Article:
About David Kaufman

dk blue 3I was born in the latter half of the previous century.  This much is known.  Then, like the proverbial frying pan and fire, I was whisked away from the place they call New York City and deposited in Los Angeles before I knew what hit me.  My parents have stuck with this story for so long that, although I have no independent memory of said events, in the absence of evidence to the contrary, I choose to believe them.  Beyond this technicality, L.A., and in particular, the San Fernando Valley, has been my home for lo these many years.

After childhood infatuations with mythical do-gooders Zorro, Sherlock Holmes and Batman, the Beatle bug bit me hard and I set my sights on the more contemporary application of making a better world through rock music.  (I know. You are so LOL.) Seen another way, the Fab Four set me on the road to ruin, causing me to focus my energies exclusively on creative endeavors, never once giving serious consideration to a more conventional lifestyle or the things that would lead to or result from it.

Consider these manifestations:

My primary skills are as a singer/songwriter/guitarist.  As a journeyman musician I have also put time in playing bass, keyboard, trumpet, harmonica and I think I played ukulele and cowbell on one or two songs.  I have performed with oldies bands, classic rock bands, country bands, jazz bands, marching bands, pit orchestras, a surf band, a harmonica band and, of course, original bands.

I have performed solo in venues ranging from trains to shopping malls to rock clubs to churches.  Even at a car dealership and a funeral (unrelated).  With bands, unusual venues I have performed at include a pinball arcade (remember pinball?), a roller-skating rink, and the Greek Theater (not kidding).

I have transcribed more than 6,000 songs for other people and, in an odd business arrangement, I also composed the music for virtually half of them myself.  (Explanation upon request.).  I have done singing telegrams (both gorilla and banana), publicly hopped for hours on end as an Easter bunny, and chased Pia Zadora’s kids while wearing a crocodile costume.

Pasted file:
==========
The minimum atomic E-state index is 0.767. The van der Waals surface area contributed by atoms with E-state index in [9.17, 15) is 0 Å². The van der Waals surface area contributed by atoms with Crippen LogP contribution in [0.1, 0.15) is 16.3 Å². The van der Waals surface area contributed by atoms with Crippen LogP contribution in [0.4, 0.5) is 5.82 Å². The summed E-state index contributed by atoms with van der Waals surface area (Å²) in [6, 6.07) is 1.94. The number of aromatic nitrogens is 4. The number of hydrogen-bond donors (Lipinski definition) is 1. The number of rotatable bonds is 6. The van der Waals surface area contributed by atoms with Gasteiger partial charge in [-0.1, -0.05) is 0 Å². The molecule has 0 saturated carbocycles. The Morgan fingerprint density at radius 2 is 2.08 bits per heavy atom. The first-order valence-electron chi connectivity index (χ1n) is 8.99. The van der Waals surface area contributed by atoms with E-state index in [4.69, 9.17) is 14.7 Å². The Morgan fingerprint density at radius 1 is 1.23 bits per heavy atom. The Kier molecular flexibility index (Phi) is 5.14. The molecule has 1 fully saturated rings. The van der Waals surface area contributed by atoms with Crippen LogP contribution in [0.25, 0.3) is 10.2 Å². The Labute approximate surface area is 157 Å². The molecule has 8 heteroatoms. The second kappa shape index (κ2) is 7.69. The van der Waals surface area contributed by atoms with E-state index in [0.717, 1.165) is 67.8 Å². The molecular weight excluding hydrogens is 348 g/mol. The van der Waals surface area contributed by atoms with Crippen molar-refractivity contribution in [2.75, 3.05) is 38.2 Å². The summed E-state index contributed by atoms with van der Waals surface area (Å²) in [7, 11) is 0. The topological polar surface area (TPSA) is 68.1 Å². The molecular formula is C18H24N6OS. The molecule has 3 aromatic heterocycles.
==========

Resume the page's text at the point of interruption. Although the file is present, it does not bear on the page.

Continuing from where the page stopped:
I’ve entertained at a couple dozen pre-schools and daycare centers and at well over a hundred retirement homes.  (You might say I get ‘em on the way in and on the way out.)

And then there the tribute bands.  Aside from two decades portraying Beatle George Harrison (in which my band won the annual Beatlefest Battle-of-the-Beatle-Bands twice), I’ve also paid my respects to the Kinks, Bob Dylan and, oh so briefly, the Monkees (see the movie “Tribute”).

Notable roles in my musical theater work include a singing, dancing Pat Robertson in “The Buck Stops Here,” Lionel Lott in “Billionaires for Bush,” and Quint in “All That Jaws.” In a single benefit for the Canyon Theatre Guild in Newhall I sang lead parts in selections from “Les Miserables,” “Hairspray” and “Little Shop of Horrors”.  Then there was the time I was the Musical Director for something called “Live Nude King”.

Throw in recording session work for other artists, record producing and teaching guitar and you begin to get the idea.

Somewhere along the way I became the greatest rock star you never heard of.  (Shhh! It’s a secret.) Using colorful pseudonyms such as Adrian Ballswicke and Zed Jones, I have thus far produced six albums worth of my own material.

As a resident of Los Angeles, I have complied with city ordinances by making modest forays into the world of acting and, of course, the obligatory unfinished novel.  As a veteran participant of the Studio City spoken-word institution Story Salon, I wrote and performed a one-man, 80-minute autobiographical presentation called “Who wants to be a Beatle?” (DVD on sale through this website!) And thus, our story comes full circle. Or so it would seem.

The question remains.  What to do with these random, wacky show biz moments:

  • I was almost maimed by the (non-prop) glass Tila Tequila threw in my direction at full-force while shooting her video “Stripper Friends”.
  • I was somehow roped into performing a tango routine in a Santa Barbara country club for a locally televised version of Dancing with the Stars.  (I finished last but I finished!)

What to do, indeed?  We may never know for certain — but we will certainly carry on.